In the early 1950s, the commissioners of Bryan County made the courthouse available at no cost to the local Catholics. Father Michael Regan came from Savannah every Sunday to hold Mass until a more permanent provision was made.
The old courthouse was also the place Richmond Hill students, grades 1-12, got their annual vaccinations. The county nurse from Pembroke administered the shots.
In the near future, the old courthouse will be “home” for the Richmond Hill Senior Citizens Center. Brenda Garrett, site manager of the center, said the seniors are excited about moving.
“They want a building to call home,” she said. “We have outgrown our current location. Our new ‘home’ is spacious and will allow for more activities.”
The mission of the center is to enrich the lives of active seniors in Richmond Hill. The center is open daily from 8 a.m. to 4 p.m. with activities from 10 a.m. to 2 p.m.  
The 20 members keep busy with crafts, Movin’ & Groovin’ exercise/dance classes, field trips, shopping, guest speakers, musicians and – most of all – playing bingo! The oldest member is 95 years old. The average age is 70.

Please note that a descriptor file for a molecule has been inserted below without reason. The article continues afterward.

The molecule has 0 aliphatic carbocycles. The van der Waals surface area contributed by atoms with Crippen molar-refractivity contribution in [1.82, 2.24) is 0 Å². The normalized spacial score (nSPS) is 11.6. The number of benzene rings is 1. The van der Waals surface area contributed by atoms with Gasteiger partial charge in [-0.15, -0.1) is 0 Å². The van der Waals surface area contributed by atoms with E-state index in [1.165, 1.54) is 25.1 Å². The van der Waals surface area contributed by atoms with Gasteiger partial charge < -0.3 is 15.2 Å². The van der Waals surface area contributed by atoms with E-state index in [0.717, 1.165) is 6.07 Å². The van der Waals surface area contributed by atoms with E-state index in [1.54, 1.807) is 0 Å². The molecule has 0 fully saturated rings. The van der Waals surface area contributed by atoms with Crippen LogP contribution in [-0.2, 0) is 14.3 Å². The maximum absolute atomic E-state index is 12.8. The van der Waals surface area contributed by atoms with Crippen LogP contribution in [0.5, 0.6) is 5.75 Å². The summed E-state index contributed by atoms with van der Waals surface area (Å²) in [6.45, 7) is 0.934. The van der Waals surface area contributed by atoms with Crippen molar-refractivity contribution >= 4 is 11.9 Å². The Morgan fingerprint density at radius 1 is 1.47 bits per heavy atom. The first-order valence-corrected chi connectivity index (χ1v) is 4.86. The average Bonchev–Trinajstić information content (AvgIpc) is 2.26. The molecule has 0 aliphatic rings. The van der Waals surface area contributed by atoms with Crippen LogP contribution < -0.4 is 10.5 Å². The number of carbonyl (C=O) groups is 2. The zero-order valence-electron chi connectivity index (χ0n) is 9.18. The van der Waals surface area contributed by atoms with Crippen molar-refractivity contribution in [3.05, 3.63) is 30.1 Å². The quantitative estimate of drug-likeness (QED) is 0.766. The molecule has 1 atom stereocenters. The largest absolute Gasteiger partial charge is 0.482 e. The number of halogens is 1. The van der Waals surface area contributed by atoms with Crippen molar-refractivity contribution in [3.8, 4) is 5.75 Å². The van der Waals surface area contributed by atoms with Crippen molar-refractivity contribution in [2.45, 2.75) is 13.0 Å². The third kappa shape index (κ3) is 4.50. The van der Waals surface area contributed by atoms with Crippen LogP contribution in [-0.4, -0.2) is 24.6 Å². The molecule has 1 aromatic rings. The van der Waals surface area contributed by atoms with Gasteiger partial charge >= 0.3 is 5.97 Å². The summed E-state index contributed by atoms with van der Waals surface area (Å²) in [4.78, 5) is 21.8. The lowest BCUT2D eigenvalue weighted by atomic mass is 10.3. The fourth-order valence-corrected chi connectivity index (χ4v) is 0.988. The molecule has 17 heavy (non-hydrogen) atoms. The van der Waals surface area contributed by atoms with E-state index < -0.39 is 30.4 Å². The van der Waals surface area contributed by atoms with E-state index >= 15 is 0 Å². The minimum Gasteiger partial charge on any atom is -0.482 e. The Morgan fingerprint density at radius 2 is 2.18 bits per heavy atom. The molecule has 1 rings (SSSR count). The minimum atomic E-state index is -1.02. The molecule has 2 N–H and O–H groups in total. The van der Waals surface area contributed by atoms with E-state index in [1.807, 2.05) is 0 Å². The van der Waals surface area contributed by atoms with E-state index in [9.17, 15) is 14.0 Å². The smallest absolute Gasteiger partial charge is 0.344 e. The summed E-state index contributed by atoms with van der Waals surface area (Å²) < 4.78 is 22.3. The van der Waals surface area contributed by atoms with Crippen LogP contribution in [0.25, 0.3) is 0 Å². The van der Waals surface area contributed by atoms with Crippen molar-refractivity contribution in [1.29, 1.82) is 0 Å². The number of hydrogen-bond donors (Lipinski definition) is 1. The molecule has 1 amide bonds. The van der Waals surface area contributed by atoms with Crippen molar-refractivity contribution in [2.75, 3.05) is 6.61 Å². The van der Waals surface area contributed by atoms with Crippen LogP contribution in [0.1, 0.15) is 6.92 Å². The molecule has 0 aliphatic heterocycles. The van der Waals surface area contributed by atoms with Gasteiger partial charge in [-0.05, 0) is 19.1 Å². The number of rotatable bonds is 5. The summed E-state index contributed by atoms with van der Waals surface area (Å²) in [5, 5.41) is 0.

Brenda is an enthusiastic hands-on manager. She is very protective of the seniors and explained: “Working with the seniors brings me great pleasure. They make me smile, filling a void from the loss of my mother. In a short time, I’ve built a personal relationship with each of them.”
Alton Hope, better known as Cotton, is a member of the center. He works tirelessly at the old courthouse getting it ready for them. He volunteers his time six days a week from 7:30 a.m. to 4 p.m. cleaning and painting. He has personally bought all the paint for the 9,000-square-foot building.